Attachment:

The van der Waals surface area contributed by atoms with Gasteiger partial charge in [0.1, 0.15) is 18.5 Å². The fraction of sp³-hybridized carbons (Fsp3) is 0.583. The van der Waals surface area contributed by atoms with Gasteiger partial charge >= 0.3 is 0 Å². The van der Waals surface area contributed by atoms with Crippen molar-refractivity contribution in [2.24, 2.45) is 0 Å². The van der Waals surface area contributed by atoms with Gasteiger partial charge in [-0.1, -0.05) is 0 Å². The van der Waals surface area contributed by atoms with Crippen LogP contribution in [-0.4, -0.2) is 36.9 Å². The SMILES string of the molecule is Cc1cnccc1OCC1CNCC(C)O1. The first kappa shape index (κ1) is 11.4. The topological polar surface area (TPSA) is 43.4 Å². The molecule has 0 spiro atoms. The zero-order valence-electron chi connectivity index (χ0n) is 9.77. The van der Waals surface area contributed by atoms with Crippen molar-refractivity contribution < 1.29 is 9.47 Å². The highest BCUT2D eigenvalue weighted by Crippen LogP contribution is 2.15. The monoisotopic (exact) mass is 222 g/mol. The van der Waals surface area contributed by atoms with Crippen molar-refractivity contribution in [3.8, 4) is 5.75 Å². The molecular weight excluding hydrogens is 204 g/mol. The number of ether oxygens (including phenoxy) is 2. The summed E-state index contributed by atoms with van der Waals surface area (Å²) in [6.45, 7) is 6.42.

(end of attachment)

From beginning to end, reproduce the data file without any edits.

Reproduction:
The van der Waals surface area contributed by atoms with Gasteiger partial charge in [0.1, 0.15) is 18.5 Å². The fraction of sp³-hybridized carbons (Fsp3) is 0.583. The van der Waals surface area contributed by atoms with Gasteiger partial charge >= 0.3 is 0 Å². The van der Waals surface area contributed by atoms with Crippen molar-refractivity contribution in [2.24, 2.45) is 0 Å². The van der Waals surface area contributed by atoms with Gasteiger partial charge in [-0.1, -0.05) is 0 Å². The van der Waals surface area contributed by atoms with Crippen LogP contribution in [-0.4, -0.2) is 36.9 Å². The SMILES string of the molecule is Cc1cnccc1OCC1CNCC(C)O1. The first kappa shape index (κ1) is 11.4. The topological polar surface area (TPSA) is 43.4 Å². The molecule has 0 spiro atoms. The zero-order valence-electron chi connectivity index (χ0n) is 9.77. The van der Waals surface area contributed by atoms with Crippen molar-refractivity contribution < 1.29 is 9.47 Å². The highest BCUT2D eigenvalue weighted by Crippen LogP contribution is 2.15. The monoisotopic (exact) mass is 222 g/mol. The van der Waals surface area contributed by atoms with Crippen molar-refractivity contribution in [3.8, 4) is 5.75 Å². The molecular weight excluding hydrogens is 204 g/mol. The number of ether oxygens (including phenoxy) is 2. The summed E-state index contributed by atoms with van der Waals surface area (Å²) in [6.45, 7) is 6.42.